Maybe you've had this experience: You attend a workshop or conference to build your skill set, you pick up new strategies and tools, and you leave energized and excited to put them to use in your hospital or clinic.
Yet when you return to work, you find it hard to get the ball rolling. Colleagues may not speak the new lingo you've picked up, and there may be no clear structure or resources to build a team and carry out an improvement project. Feeling unsure how to proceed, you slowly return to the old routines that existed before training. Nothing changes, and your enthusiasm wanes.
This can happen in virtually any area of training in health care, even areas we are passionate about, such as patient safety and quality improvement.
Through our Lean Sigma training, participants develop the "lenses" to perceive the waste and defective processes in their environment. What happens when others don't see what you do? What if they lack your newfound enthusiasm for spaghetti diagrams and A3 charts?
Health care organizations need strategies to ensure that training pays off. Certainly, it's essential to have the backing and commitment of the leadership where you work, protected time to pursue an improvement project using your newly developed lens and skillset, and accountability for ultimate results. It's helpful to have an expert in performance improvement mentor you in your project and to team up with others who have been through the same training. At Johns Hopkins Medicine, we can help department heads, clinic leaders and others understand their "bench strength" by providing a list of those trained in their department so they can direct those resources toward meaningful improvement projects.
In recent years, we've also seen great results from a simple but powerful strategy called the management triad.
The concept was the brainchild of physician John Flynn, vice president of the Office of Johns Hopkins Physicians. A few years back, Flynn was designing the Ambulatory Management Program, a six-month experience for improving care and operations in our clinics, with Lean methods as its linchpin. He understood how critical it was to have all stakeholders, including physicians, on board for this work. So he designed the triad approach, in which a physician director, nurse manager and clinic manager from each clinic would attend training together, then select an improvement project to collaborate on. Representing the three main groups of employees in the clinic, with joint accountability for improvements, they take a two-day Lean course, and then meet for two hours every week over five months. Then, they serve as ambassadors for Lean with staff members in their ambulatory settings.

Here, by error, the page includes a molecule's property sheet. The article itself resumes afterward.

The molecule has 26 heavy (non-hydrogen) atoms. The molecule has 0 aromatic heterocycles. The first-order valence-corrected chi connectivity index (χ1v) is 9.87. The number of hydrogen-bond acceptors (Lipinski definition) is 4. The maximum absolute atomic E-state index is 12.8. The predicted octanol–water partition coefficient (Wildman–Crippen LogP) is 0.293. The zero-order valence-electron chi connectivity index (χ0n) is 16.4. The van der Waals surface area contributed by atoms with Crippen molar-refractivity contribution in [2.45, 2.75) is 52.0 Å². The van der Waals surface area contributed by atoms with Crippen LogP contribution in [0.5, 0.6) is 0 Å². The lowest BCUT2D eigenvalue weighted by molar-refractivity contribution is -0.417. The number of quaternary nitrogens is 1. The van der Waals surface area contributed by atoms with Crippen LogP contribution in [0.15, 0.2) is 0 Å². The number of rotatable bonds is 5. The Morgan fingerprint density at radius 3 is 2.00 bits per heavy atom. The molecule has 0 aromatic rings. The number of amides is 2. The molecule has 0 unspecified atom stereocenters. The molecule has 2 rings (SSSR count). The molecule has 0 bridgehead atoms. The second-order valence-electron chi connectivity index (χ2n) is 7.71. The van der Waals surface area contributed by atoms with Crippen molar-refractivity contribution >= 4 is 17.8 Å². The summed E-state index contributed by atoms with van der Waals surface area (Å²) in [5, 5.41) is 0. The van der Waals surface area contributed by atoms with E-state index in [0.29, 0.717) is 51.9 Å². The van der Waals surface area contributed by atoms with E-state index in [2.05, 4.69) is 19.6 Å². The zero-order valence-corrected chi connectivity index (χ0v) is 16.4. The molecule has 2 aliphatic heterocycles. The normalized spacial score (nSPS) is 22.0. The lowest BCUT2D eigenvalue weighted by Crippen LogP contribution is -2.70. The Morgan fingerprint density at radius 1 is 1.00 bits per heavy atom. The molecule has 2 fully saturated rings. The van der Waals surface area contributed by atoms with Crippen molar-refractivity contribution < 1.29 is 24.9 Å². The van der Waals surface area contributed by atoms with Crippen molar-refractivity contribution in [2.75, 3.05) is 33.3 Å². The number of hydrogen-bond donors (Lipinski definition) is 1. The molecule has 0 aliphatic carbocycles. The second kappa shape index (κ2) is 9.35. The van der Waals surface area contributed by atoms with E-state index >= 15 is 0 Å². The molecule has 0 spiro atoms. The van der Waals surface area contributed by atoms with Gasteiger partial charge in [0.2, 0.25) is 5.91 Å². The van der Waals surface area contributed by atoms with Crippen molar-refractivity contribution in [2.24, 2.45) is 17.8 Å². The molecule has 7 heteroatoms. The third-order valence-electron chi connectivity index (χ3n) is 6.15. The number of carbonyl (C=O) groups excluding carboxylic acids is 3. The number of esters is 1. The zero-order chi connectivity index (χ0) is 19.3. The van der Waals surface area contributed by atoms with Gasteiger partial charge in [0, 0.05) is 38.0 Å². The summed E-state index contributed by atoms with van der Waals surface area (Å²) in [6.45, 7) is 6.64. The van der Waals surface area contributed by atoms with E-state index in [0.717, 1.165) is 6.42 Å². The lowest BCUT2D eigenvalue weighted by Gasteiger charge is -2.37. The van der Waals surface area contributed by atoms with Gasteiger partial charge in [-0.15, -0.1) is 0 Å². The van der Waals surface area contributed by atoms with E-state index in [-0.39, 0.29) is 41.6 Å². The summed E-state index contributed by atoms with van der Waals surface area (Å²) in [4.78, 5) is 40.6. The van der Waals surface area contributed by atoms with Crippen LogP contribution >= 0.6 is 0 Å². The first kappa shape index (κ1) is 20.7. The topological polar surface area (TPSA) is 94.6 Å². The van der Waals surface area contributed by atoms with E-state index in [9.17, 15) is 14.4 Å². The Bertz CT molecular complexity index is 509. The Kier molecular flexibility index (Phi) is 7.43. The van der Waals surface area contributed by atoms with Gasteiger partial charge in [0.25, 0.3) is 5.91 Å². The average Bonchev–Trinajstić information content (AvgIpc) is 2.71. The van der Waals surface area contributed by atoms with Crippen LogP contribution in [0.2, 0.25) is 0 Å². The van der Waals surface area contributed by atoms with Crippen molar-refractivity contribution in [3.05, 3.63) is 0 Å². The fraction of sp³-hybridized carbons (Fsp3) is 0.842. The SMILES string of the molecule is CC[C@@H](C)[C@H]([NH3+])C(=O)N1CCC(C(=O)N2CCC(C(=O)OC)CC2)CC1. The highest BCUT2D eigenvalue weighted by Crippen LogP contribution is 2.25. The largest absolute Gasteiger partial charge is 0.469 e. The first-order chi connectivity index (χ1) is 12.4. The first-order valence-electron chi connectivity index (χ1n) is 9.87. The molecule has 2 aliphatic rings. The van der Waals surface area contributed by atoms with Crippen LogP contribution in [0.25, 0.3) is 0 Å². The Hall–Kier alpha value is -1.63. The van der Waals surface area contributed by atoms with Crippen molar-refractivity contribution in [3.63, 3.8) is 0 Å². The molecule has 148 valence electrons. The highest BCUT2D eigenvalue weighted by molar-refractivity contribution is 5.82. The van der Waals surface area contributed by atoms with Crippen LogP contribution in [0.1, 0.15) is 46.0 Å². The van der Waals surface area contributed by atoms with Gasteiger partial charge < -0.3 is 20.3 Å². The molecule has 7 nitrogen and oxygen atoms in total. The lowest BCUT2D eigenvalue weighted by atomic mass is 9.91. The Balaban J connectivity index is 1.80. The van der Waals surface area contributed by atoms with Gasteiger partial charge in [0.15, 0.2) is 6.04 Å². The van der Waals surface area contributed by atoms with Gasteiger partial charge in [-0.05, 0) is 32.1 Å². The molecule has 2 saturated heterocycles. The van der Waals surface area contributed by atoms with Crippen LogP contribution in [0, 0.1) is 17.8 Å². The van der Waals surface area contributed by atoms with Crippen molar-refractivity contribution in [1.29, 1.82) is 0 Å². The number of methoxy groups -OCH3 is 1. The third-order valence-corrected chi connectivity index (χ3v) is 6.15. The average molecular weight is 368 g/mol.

The results are testaments to the power of this simple strategy. For example, a neurosciences clinic reduced the time it took to administer Botox to migraine sufferers from nearly 42 minutes to less than 25 minutes. A Gyn/Ob practice reduced overtime through greater efficiency, while safety related-attitudes showed tremendous improvement in a survey. A vascular surgery clinic slashed the time patients spent in examination rooms alone by 40 percent and eliminated other bottlenecks in patient flow.
We have since applied the triad strategy in another program, called the Lean Leadership Cohort, which we launched this fall. We are working with "teams of teams" within Johns Hopkins Medicine over three months to improve care processes that cross units or departments. For instance, we are following the journey of surgical patients at The Johns Hopkins Hospital, from the time they arrive until they are either admitted to a unit or discharged after their procedure. Triads from prep areas, the operating room and the post-anesthesia care unit all engaged in the project.
Similarly, triads from Johns Hopkins Bayview Medical Center's Emergency Department and Department of Medicine are focusing on improving access to care for ED patients. These teams seek to reduce ED wait times and the boarding time for those admitted to an inpatient unit from the ED. This team-of-teams approach reinforces the common vision of delivering great patient care.
Many hospitals and health systems are seeking a Lean transformation. The goal: Reach a critical mass of trained staff members who have a common set of lenses for seeing their workplace and a shared toolbox for reducing waste and improving quality of care. While these organizations may tailor the approach to their unique circumstances and resources, adopting this triad approach can be an effective strategy for rolling out training one unit, clinic or clinical journey at a time.
It would be interesting if you also included a patient in your work. A quad?
Member Johns Hopkins Patient and Family Advisory Council
Thank you Carol for your suggestion. Our Armstrong Institute mission is to partner with patients, their loved ones and others to improve care delivery. While we strive to include the patient's voice your suggestion to explicitly demonstrate our commitment to patient centered care by transforming our triads to a group of four to include the patient is a great one! I will take that as a challenge to recruit patients to join our triad and form quartets!
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Aligning clinicians' and managers' incentives for quality improvement potentially makes it much more effective - http://qualitysafety.bmj.com/content/early/2015/12/08/bmjqs-2015-004453.short?g=w_qs_ahead_tab